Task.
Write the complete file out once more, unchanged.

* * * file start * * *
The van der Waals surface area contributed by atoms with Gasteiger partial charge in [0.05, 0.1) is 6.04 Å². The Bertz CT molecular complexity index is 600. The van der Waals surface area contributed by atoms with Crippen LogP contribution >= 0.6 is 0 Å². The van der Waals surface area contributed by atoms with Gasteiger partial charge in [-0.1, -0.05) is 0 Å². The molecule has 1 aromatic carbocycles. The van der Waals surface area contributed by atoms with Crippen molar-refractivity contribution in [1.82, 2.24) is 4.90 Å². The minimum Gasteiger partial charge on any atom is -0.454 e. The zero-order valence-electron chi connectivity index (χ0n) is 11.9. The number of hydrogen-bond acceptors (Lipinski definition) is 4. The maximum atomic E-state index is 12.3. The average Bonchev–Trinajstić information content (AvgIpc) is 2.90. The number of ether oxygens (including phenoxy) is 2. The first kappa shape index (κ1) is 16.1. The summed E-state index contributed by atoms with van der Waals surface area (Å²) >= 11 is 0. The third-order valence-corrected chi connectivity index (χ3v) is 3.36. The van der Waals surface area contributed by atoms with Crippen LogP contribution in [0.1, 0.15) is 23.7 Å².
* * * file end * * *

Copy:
The van der Waals surface area contributed by atoms with Gasteiger partial charge in [0.05, 0.1) is 6.04 Å². The Bertz CT molecular complexity index is 600. The van der Waals surface area contributed by atoms with Crippen LogP contribution >= 0.6 is 0 Å². The van der Waals surface area contributed by atoms with Gasteiger partial charge in [-0.1, -0.05) is 0 Å². The molecule has 1 aromatic carbocycles. The van der Waals surface area contributed by atoms with Crippen molar-refractivity contribution in [1.82, 2.24) is 4.90 Å². The minimum Gasteiger partial charge on any atom is -0.454 e. The zero-order valence-electron chi connectivity index (χ0n) is 11.9. The number of hydrogen-bond acceptors (Lipinski definition) is 4. The maximum atomic E-state index is 12.3. The average Bonchev–Trinajstić information content (AvgIpc) is 2.90. The number of ether oxygens (including phenoxy) is 2. The first kappa shape index (κ1) is 16.1. The summed E-state index contributed by atoms with van der Waals surface area (Å²) >= 11 is 0. The third-order valence-corrected chi connectivity index (χ3v) is 3.36. The van der Waals surface area contributed by atoms with Crippen LogP contribution in [0.1, 0.15) is 23.7 Å².